Black Women Writers @ Southwestern University

An English / Feminist Studies / Race & Ethnicity Studies Course Blog

Food and Weight Gain in Beloved and The Color Purple

3 Comments

I’ve just finished reading the first assigned portion of The Color Purple, and a connection that I made between this book and Beloved is that of food and weight gain and how it seems to play a part in establishing dominance in certain relationships.

In Beloved, near the end Sethe loses a lot of weight and Beloved gains a serious stomach because Sethe is giving her most of their food (I didn’t read Beloved’s swollen belly as a pregnancy because I didn’t think of her as a real human being because of her supernatural origins, so it honestly never occurred to me to think she might be pregnant). In The Color Purple, Sofia’s husband Harpo begins eating so much he makes himself sick more than once and Celie comments to Sofia that he might be eating that way because he wants to be Sofia’s size (she is naturally bigger boned than he is and curvy). This is important in speaking of Sofia and Harpo’s relationship considering they continually struggle with each other, Harpo for a submissive wife and Sofia for a husband who lets her be his equal, often physically hurting him in return when he tries to beat her into submission. Him attempting to be physically bigger than her could be seen as another way to try to establish equality with her (which he feels he doesn’t have because she isn’t submissive) and beyond that, explicit dominance. Perhaps he wanted also to become stronger and bulkier than Sofia as well so that he could overtake her in a fight, but the book does not say, it only speaks of him gaining weight.

In Beloved Sethe gives Beloved more food than she allots for herself and also waits on her like a maid, which Denver is embarrassed about and sees as inappropriate considering Sethe is the parent and Beloved the child. Beloved is clearly running the show near the end of the book, with Sethe desperate to make everything up to her and allowing her to do whatever she wants as she slowly loses weight and becomes ill. As Beloved gains weight, she also gains power over her submissive, starving mother. Perhaps this is only a coincidence. I’m not sure. This was just something I noticed in both books.

Thoughts?

Advertisements

3 thoughts on “Food and Weight Gain in Beloved and The Color Purple

  1. The connection you make here is completely fascinating. The way Harpo’s and Beloved’s individual strains of greed manifest themselves via hunger (Harpo wants to be bigger, more manly, to rule over Sofia; Beloved wants to overpower Sethe) is something I hadn’t considered too closely, and certainly not so closely together. Like you, though, I took Beloved’s swelling belly as a result of her siphoning food, energy, life from Sethe, rather than it signifying possible (i.e., “real) pregnancy for her. I wonder how far the connections goes — as Beloved grows stronger with this force in her belly, overnourished yet with a ravenous spirit, her mimicry of pregnancy affords her power and strength; in Harpo’s case, his desire to get bigger backfires – it only happens unflatteringly, in in a highly feminized (which, in the context of the novel, would be received as negative) way, collecting around his belly, again as though pregnant, but thereby appearing comical. (sorry for that somehow fragmentary run-on…) But these each have me thinking, now, how this issue of pregnancy, of something inherent to womanhood, is used as both a symbol of power and of mockery.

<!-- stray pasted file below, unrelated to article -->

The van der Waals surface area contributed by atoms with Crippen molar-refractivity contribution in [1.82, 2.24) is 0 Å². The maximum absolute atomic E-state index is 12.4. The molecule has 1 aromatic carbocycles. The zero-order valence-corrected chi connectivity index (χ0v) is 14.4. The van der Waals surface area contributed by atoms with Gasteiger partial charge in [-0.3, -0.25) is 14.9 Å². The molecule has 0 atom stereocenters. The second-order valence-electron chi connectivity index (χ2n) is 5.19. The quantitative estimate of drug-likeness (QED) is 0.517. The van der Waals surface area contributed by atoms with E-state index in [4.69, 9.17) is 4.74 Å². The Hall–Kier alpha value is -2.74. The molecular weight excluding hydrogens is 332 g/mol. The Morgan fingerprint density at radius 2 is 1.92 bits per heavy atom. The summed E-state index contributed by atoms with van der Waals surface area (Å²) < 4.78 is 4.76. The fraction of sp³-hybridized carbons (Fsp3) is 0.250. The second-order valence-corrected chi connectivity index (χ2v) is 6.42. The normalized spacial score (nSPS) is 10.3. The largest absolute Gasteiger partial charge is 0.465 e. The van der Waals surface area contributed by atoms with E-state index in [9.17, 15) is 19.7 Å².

2. I think it is interesting that in the two stories weight gain is viewed as power over. For instance in the color purple Harpo is trying to gain weight so he can have power over Sofia, because of the way his father had power over his then wife.

    In today’s society weight gain is view as a weakness. When you get too big you can no longer do things yourself. You become dependent on others.

    I believe the latter is not so bad as it seems. Having power is a good thing. What can be bad is how you use your power.

    Thank you so much for this useful information,
    Francesca

Leave a Reply

Fill in your details below or click an icon to log in:

WordPress.com Logo

You are commenting using your WordPress.com account. Log Out / Change )

Twitter picture

You are commenting using your Twitter account. Log Out / Change )

Facebook photo

You are commenting using your Facebook account. Log Out / Change )

Google+ photo

You are commenting using your Google+ account. Log Out / Change )

Connecting to %s